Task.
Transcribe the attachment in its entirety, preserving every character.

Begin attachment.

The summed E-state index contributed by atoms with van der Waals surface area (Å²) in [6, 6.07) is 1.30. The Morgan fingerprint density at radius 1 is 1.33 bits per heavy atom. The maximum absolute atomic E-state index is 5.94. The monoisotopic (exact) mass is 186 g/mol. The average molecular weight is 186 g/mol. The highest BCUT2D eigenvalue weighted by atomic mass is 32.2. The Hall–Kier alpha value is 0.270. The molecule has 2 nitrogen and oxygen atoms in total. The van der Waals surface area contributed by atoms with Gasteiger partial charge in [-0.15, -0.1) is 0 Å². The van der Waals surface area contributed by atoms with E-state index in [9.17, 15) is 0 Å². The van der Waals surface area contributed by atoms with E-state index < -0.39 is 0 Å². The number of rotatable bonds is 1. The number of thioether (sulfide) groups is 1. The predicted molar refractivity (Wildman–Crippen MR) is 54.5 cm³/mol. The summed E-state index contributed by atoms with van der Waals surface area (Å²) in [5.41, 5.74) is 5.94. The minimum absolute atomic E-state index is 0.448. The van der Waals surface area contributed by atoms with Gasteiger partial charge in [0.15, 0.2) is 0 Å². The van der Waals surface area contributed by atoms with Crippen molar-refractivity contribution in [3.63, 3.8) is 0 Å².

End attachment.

The summed E-state index contributed by atoms with van der Waals surface area (Å²) in [6, 6.07) is 1.30. The Morgan fingerprint density at radius 1 is 1.33 bits per heavy atom. The maximum absolute atomic E-state index is 5.94. The monoisotopic (exact) mass is 186 g/mol. The average molecular weight is 186 g/mol. The highest BCUT2D eigenvalue weighted by atomic mass is 32.2. The Hall–Kier alpha value is 0.270. The molecule has 2 nitrogen and oxygen atoms in total. The van der Waals surface area contributed by atoms with Gasteiger partial charge in [-0.15, -0.1) is 0 Å². The van der Waals surface area contributed by atoms with E-state index in [9.17, 15) is 0 Å². The van der Waals surface area contributed by atoms with E-state index < -0.39 is 0 Å². The number of rotatable bonds is 1. The number of thioether (sulfide) groups is 1. The predicted molar refractivity (Wildman–Crippen MR) is 54.5 cm³/mol. The summed E-state index contributed by atoms with van der Waals surface area (Å²) in [5.41, 5.74) is 5.94. The minimum absolute atomic E-state index is 0.448. The van der Waals surface area contributed by atoms with Gasteiger partial charge in [0.15, 0.2) is 0 Å². The van der Waals surface area contributed by atoms with Crippen molar-refractivity contribution in [3.63, 3.8) is 0 Å².